Each of the light source units 107 to 110 is positioned by inserting a cylinder portion 223 of the holder component 217 into an engagement hole formed on the wall surface of the optical housing so that the height of the through hole is made different from the other heights, and a contact plane 224 is pushed against the wall surface and is screwed with a screw.

At this time, by adjusting a tilt amount γ based on the cylinder portion 223 as a reference, a beam spot interval can be made coincident with a scanning line pitch according to a recording density.

FIG. 4 is an exploded perspective view of a support structure of the anamorphic lens 122. FIG. 5A is a front view of the support structure of the assembled anamorphic lenses 122 according to the first embodiment. FIG. 5B is a side view taken along line A-A of FIG. 5A. All the anamorphic lenses 122 to 125 have the same configuration as one another.

The anamorphic lens 122 has a rib portion 306 made of resin and formed so as to surround a lens portion, has a projection 307 for positioning provided at a central part thereof, and also has two projections 309 for positioning formed on both sides of the projection 307.

In the long plastic optical element such as the anamorphic lens 122, warp occurs easily in its longitudinal direction, particularly, in a direction orthogonal to the scanning surface depending on molding conditions and residual stress. The amount of warp becomes tens of microns, and the amount and the direction of the warp vary depending on models.

The anamorphic lens 122 is long and has low rigidity. Therefore, even if slight stress is applied to the lens, deformation (warp) easily occurs, and the anamorphic lens 122 is deformed also by a difference between thermal expansions if there is a vertical temperature distribution in association with changes in ambient temperature. Therefore, it is difficult to maintain with high precision the bending and tilt of scanning lines between the stations.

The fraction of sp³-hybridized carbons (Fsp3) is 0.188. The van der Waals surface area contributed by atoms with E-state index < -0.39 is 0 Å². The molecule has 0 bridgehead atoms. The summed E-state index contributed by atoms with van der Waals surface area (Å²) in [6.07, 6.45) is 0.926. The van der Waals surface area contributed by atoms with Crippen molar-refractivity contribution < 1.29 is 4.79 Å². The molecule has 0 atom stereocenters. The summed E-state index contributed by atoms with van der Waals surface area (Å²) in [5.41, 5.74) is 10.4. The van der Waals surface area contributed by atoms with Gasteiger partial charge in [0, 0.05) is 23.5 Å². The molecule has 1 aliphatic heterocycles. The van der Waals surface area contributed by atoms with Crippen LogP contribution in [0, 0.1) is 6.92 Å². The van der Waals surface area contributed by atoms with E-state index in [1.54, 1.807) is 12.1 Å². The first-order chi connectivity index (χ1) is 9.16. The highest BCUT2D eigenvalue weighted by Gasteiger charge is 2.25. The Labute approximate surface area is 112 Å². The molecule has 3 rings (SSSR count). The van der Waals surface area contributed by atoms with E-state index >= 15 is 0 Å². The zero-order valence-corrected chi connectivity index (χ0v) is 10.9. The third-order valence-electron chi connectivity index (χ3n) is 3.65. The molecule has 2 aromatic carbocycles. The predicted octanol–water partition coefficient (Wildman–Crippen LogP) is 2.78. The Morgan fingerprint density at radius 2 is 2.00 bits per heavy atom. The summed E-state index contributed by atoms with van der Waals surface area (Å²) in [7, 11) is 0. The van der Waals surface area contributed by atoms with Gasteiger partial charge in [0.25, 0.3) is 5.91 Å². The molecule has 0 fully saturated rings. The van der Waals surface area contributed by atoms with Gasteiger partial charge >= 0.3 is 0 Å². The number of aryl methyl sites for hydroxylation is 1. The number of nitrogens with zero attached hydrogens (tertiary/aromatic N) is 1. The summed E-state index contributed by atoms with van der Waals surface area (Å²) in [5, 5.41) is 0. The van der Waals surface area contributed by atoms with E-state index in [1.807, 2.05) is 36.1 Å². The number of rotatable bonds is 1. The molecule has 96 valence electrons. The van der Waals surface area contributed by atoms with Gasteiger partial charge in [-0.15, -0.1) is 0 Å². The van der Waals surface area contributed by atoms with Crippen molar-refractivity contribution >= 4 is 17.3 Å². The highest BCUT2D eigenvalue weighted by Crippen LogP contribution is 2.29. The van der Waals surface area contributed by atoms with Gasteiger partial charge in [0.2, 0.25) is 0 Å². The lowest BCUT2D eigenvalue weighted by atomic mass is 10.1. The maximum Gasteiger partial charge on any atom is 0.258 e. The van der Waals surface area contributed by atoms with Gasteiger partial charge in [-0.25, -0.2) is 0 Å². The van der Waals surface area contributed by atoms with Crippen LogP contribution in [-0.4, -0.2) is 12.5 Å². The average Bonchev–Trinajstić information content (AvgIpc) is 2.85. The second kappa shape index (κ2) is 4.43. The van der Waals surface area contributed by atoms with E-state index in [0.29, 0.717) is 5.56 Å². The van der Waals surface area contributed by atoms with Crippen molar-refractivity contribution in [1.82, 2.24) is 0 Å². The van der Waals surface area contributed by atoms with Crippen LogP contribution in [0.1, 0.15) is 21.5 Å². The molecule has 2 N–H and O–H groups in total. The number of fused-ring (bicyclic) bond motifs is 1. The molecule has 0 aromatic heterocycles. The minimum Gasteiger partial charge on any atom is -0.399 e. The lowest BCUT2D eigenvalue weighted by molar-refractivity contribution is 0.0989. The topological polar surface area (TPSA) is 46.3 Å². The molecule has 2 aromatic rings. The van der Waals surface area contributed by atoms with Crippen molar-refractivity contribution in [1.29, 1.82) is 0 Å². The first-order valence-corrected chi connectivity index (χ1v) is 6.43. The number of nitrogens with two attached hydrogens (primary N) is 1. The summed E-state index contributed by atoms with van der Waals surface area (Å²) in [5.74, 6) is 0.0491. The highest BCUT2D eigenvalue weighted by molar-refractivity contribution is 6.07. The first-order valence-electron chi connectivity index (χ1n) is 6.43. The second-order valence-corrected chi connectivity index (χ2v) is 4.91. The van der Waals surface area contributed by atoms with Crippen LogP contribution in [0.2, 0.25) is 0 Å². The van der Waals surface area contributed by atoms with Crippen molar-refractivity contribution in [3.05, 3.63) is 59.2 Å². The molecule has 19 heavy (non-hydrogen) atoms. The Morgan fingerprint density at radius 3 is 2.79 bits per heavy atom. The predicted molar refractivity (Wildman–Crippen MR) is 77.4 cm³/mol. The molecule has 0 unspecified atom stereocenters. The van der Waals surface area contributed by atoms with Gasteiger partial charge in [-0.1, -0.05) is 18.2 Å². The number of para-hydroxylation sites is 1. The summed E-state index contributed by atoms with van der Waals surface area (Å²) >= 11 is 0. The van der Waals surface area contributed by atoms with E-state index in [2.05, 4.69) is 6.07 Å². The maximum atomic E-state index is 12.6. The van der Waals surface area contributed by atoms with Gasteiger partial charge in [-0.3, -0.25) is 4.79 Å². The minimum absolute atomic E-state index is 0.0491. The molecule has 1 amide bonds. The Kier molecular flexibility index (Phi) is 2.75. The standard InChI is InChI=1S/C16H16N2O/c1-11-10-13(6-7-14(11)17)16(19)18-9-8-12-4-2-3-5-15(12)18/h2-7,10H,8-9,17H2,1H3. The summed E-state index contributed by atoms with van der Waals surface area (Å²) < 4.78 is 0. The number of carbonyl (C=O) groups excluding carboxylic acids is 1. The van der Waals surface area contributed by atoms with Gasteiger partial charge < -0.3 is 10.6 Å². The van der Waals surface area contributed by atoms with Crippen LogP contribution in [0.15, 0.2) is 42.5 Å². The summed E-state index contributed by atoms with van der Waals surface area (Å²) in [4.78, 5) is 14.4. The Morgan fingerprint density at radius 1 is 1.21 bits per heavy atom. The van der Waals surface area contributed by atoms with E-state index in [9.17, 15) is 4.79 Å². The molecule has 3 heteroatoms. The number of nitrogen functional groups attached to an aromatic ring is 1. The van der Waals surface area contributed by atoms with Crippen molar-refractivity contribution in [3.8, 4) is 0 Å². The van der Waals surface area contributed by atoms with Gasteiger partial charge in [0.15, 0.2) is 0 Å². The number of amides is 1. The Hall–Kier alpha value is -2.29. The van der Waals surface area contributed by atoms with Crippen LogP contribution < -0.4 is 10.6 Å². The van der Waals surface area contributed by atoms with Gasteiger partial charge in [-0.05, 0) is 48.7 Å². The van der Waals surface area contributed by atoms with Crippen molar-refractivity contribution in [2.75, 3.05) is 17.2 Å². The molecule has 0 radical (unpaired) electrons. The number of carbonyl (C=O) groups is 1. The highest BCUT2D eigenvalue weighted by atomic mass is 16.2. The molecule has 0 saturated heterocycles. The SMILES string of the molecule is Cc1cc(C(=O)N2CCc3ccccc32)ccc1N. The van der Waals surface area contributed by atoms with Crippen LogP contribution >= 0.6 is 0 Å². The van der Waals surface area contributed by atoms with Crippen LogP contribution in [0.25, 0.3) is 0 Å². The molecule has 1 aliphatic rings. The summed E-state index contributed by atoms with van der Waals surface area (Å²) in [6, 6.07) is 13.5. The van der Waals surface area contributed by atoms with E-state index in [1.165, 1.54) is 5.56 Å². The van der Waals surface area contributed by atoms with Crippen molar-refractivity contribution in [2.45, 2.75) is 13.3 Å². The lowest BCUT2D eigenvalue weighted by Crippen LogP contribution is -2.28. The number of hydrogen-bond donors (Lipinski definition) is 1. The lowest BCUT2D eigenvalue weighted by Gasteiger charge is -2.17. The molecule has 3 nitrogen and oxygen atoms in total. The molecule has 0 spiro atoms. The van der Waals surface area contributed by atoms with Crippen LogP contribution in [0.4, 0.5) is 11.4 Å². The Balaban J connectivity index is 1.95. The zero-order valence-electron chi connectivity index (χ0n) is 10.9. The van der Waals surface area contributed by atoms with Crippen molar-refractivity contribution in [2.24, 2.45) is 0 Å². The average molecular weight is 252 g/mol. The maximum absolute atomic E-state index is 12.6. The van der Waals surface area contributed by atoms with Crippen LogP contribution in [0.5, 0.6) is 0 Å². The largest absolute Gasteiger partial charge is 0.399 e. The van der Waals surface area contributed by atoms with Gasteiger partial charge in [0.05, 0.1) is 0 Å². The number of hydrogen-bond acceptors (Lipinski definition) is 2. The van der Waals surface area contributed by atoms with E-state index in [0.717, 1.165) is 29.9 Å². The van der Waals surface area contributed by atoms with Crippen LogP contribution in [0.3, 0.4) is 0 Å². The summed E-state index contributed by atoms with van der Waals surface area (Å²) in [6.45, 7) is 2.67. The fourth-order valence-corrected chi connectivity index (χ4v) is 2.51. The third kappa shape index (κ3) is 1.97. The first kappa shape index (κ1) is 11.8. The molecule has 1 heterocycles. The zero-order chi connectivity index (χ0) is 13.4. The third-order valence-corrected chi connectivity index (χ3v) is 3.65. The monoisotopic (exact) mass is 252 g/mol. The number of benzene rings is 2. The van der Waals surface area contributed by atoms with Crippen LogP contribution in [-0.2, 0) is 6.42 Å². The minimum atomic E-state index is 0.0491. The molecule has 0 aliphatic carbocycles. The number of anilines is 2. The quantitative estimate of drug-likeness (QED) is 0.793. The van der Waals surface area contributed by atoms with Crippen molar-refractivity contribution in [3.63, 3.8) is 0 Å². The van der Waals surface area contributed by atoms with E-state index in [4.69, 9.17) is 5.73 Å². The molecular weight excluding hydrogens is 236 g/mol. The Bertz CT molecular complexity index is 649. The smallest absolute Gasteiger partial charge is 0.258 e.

In the first embodiment, a plate glass 329 being a reinforcing member is attached to an upper surface of the anamorphic lens 122 through a vibration damping tape (not shown) along the longitudinal direction, to improve the rigidity. By attaching the plate glass 329 to the anamorphic lens 122 on, for example, a stone surface plate excellent in surface accuracy, the warp in the longitudinal direction, which has occurred upon molding, is corrected, and the corrected state can be maintained.

The plate glass 329 attached to the anamorphic lens 122 enables the shape of the anamorphic lens 122 to be stably maintained. Even if a local stress upon tilt adjustment explained later is applied to the anamorphic lens 122, this does not cause the anamorphic lens 122 to be deformed. In other words, the shape upon assembly of the lens is maintained.

A support plate 301 is formed with sheet metal in a U shape, and the projection 307 of the anamorphic lens 122 is engaged in a notch 311 formed in an upward bent part of the support plate 301. The lower surface of the rib portion 306 abuts against upward bent parts 310 to be positioned, and a pair of leaf springs 303 is used to push the rib portion 306 from its upper side to keep both ends of the rib portion 306. The leaf spring 303 holds the anamorphic lens 122 laid on the support plate 301 from outside the anamorphic lens 122, and one end of the leaf spring 303 is protruded inwardly through an opening 313 and is inserted into an opening 314 to fix the anamorphic lens 122.

Threaded holes 312 are formed in the support plate 301, adjusting screws 308, which are pressing members, are screwed into the threaded holes 312, and the leaf springs 302, which are elastic members, hold the support plate 301 from the outside thereof. Both ends 317 and 318 of the respective leaf springs 302 are engaged inside of the lower side of the rib portion 306 to be fixed, and the adjusting screws 308 are biased so that the lower surface of the rib portion 306 comes in contact with the adjusting screws 308.

By assembling the components in this manner, a fine adjustment becomes possible so that the pressing force exerted on the anamorphic lens 122 by the adjusting screw 308 and the elastic force exerted on the anamorphic lens 122 by the leaf spring 302 act in mutually opposite directions.

A hole 319 of the leaf spring 302 is provided to pass the adjusting screw 308 therethrough. In the first embodiment, the adjusting screw 308 is also provided between the central part of the support plate 301 and each end side of the anamorphic lens 122.